He has been critical of Brown’s aggressive demolition of vacant houses and said more could be renovated, or vacant lots could be sold for neighbors to maintain.
“We tear down buildings and we don’t have a strategic plan,” he said. “There’s no foresight; it’s just knocking them down.”
Tolbert said he has been walking neighborhoods, reminding voters that they have a choice.
“Not for a moment do I regret doing this,” he said, despite disappointing numbers in the polls. “We’re optimistic. This has been a different experience and one I’m glad I undertook.”
His candidacy has created change, and he doesn’t think the city’s firefighters would have a settled contract if he wasn’t running, he said.
Other issues he’s talked about, such as a problem property in Johnson Park, were given quick attention by the city, Tolbert said.
But he faces Brown at a time when construction cranes are appearing against the skyline. Though a range of surveys still rank Buffalo among the poorest cities in the nation, its mayor exudes enough confidence to even predict that more than a half century of population decline is about to end.
“We feel confident from looking at trends that it has slowed significantly,” Brown said of population loss. “And we feel that for the first time since 1950, we will see population growth in the City of Buffalo in 2020.”
Brown digs into more statistics to bolster his case. He constantly cites $1.7 billion in investment in Buffalo. And even if his administration is not responsible for all of it, he said is administration has fostered an environment attractive to investors.
He rejected Tolbert’s claims about crime running rampant in Buffalo, pointing to a 20 percent overall reduction. He cited plans for 2,200 new housing units; took pride in the vacant structure demolition criticized by his opponent; $55 million invested in streets, sidewalks and curbs in the neighborhoods; $31 million in parks, and pointed to the highest credit rating in the city’s history.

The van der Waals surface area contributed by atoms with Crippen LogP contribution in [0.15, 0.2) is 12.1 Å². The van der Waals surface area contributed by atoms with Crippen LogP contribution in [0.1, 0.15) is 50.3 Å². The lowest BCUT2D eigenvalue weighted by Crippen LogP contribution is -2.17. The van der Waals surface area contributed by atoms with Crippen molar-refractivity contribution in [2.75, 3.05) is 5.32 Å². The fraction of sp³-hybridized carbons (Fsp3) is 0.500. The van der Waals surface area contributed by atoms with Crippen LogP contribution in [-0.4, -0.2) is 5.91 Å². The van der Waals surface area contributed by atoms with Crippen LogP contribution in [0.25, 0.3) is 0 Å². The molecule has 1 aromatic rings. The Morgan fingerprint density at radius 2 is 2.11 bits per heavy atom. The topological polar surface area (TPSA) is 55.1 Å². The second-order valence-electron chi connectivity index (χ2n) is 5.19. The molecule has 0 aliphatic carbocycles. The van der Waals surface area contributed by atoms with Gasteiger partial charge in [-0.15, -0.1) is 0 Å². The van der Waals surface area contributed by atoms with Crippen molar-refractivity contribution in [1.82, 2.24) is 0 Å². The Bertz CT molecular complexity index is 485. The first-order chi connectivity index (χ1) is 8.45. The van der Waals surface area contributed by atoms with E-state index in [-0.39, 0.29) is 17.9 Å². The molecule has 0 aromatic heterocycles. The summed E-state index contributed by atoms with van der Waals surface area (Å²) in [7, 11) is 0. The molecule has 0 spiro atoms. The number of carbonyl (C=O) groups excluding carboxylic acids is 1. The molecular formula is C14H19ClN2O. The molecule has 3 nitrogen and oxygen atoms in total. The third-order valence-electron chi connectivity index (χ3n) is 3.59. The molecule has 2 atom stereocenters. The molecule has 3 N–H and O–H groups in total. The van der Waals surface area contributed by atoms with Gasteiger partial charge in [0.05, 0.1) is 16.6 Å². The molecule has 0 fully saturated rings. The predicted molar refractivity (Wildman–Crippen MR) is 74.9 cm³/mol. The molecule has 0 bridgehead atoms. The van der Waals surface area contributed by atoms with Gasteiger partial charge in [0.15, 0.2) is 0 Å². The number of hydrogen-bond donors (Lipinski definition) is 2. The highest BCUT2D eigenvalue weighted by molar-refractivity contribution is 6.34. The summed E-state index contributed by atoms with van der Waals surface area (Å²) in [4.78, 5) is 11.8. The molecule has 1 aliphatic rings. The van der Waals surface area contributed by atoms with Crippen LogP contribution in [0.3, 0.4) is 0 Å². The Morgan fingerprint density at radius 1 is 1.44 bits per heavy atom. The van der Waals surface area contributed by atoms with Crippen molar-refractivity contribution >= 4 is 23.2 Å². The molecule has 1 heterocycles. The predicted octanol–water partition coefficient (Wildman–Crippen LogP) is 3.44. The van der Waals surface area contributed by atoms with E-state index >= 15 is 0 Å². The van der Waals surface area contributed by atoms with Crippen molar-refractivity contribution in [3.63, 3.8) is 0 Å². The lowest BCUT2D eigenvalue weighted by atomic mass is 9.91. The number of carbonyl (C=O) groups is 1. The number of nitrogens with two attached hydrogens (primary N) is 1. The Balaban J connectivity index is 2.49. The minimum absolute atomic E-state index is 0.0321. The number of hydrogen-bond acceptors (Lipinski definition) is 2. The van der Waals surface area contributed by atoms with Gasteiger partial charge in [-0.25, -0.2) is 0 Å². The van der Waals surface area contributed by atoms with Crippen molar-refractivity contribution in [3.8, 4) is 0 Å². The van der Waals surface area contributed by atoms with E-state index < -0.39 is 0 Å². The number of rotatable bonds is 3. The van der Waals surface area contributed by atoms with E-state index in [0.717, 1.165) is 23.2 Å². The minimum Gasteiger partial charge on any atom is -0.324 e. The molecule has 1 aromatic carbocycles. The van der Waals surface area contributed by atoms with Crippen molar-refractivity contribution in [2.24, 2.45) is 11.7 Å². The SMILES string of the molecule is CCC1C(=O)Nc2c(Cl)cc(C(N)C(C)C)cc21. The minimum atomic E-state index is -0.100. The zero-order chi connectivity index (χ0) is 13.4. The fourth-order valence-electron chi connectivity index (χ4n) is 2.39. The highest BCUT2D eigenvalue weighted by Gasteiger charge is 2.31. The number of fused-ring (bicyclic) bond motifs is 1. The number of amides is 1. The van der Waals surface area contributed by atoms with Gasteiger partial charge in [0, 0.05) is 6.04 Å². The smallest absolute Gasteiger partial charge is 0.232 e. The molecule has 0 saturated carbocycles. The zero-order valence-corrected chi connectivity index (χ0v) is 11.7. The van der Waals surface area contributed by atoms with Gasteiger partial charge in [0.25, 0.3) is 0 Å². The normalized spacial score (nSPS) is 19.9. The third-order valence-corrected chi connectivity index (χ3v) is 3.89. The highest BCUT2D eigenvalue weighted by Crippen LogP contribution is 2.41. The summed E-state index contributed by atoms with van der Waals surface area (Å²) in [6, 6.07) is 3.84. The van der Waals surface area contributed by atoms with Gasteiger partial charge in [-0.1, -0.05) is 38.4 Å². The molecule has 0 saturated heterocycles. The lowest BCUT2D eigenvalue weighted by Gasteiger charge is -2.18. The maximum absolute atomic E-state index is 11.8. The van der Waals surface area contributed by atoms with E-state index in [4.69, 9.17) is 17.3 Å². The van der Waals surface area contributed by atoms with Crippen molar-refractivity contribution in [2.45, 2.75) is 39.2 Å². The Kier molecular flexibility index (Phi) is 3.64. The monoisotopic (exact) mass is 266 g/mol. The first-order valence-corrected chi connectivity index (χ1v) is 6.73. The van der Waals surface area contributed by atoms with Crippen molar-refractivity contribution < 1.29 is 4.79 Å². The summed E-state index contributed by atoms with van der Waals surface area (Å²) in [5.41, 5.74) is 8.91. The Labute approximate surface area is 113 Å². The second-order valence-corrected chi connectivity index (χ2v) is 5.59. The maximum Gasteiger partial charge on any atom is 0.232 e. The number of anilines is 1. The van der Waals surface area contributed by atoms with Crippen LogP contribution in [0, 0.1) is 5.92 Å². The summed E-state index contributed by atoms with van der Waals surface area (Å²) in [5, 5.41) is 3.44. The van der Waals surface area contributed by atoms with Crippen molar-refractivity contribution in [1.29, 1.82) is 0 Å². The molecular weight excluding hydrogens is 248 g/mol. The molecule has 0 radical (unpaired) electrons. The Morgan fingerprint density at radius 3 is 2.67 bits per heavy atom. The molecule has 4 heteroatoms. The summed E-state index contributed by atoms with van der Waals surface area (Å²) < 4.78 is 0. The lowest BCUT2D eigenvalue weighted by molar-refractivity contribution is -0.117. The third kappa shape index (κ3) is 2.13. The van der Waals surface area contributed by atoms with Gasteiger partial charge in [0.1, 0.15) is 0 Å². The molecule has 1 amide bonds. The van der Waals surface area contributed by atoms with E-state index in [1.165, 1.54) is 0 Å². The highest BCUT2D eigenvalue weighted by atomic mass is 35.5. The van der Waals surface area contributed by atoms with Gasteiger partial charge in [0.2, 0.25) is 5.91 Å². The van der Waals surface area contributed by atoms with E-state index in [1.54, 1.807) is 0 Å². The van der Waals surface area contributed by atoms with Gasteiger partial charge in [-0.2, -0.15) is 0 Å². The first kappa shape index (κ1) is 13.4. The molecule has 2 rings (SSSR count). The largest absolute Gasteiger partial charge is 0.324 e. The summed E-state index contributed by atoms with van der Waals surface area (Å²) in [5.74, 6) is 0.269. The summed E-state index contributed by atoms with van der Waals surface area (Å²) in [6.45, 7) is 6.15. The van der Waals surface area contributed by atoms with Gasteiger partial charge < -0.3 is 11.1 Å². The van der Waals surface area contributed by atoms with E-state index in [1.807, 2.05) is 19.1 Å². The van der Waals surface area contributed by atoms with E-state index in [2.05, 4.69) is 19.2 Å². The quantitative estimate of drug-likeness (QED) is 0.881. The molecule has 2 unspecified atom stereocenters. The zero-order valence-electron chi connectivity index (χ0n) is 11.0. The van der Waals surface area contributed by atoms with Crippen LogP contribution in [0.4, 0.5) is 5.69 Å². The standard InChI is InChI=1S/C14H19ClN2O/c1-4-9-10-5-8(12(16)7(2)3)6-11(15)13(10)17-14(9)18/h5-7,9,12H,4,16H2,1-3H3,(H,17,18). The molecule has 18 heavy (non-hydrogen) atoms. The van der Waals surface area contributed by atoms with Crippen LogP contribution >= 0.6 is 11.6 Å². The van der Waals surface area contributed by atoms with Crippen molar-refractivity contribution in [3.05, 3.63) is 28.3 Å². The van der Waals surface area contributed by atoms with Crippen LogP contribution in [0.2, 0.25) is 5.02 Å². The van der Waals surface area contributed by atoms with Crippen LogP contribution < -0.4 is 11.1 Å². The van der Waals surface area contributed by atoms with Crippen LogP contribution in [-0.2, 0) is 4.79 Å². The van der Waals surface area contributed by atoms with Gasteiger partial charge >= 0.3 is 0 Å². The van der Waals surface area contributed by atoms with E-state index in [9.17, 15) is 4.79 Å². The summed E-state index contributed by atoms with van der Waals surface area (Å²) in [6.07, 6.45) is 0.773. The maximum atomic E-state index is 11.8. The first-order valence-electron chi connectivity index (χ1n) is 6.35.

“I don’t see that he has stated his case whatsoever,” Brown said of Tolbert. “I haven’t heard or seen an original plan.”
A pressing problem
Still, by his very appearance last week at Lafayette – a troubled high school the state deems underperforming – Tolbert drew attention to a school system that may be the city’s most pressing problem.
Brown rejects his opponent’s call for more mayoral control of the schools, opting instead for more collaboration among stakeholders.
“I understand the need for accountability,” he said, “but putting one person at the helm relieves others of their responsibility.”
Tolbert charged that Brown has stood by silently on city schools, and that he has failed to use his “bully pulpit” to clamor for change.
But the mayor said his role is to foster cooperation and new thinking among the administration, teachers, parents and students. He said his embrace of the Say Yes to Education program, which provides incentives for Buffalo students to achieve a college education, stands as an example of a proper mayoral contribution.
“I plan on being more vocal, as mayor and a member of the control board,” he said. “But there needs to be a plan that parents, teachers and every local and state stakeholder can embrace and support. I will push for a comprehensive plan.”